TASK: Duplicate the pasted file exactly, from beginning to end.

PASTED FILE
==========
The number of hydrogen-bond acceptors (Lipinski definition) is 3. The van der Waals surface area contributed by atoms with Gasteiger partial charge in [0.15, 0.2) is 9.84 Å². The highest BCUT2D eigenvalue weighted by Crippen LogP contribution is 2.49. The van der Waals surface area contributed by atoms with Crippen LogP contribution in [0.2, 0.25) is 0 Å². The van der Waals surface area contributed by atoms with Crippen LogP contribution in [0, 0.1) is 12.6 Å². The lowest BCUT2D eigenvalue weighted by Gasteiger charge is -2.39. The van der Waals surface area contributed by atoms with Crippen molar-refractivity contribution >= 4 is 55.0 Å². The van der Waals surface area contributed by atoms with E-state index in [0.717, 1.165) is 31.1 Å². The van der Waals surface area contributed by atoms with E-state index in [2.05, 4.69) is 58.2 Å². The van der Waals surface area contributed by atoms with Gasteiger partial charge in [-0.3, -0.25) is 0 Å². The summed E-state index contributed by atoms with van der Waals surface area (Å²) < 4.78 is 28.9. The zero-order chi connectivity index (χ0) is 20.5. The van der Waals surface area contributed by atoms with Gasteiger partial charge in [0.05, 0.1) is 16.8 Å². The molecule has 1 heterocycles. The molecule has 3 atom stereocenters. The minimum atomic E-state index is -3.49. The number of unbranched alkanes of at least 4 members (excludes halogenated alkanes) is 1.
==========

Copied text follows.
The number of hydrogen-bond acceptors (Lipinski definition) is 3. The van der Waals surface area contributed by atoms with Gasteiger partial charge in [0.15, 0.2) is 9.84 Å². The highest BCUT2D eigenvalue weighted by Crippen LogP contribution is 2.49. The van der Waals surface area contributed by atoms with Crippen LogP contribution in [0.2, 0.25) is 0 Å². The van der Waals surface area contributed by atoms with Crippen LogP contribution in [0, 0.1) is 12.6 Å². The lowest BCUT2D eigenvalue weighted by Gasteiger charge is -2.39. The van der Waals surface area contributed by atoms with Crippen molar-refractivity contribution >= 4 is 55.0 Å². The van der Waals surface area contributed by atoms with E-state index in [0.717, 1.165) is 31.1 Å². The van der Waals surface area contributed by atoms with E-state index in [2.05, 4.69) is 58.2 Å². The van der Waals surface area contributed by atoms with Gasteiger partial charge in [-0.3, -0.25) is 0 Å². The summed E-state index contributed by atoms with van der Waals surface area (Å²) < 4.78 is 28.9. The zero-order chi connectivity index (χ0) is 20.5. The van der Waals surface area contributed by atoms with Gasteiger partial charge in [0.05, 0.1) is 16.8 Å². The molecule has 1 heterocycles. The molecule has 3 atom stereocenters. The minimum atomic E-state index is -3.49. The number of unbranched alkanes of at least 4 members (excludes halogenated alkanes) is 1.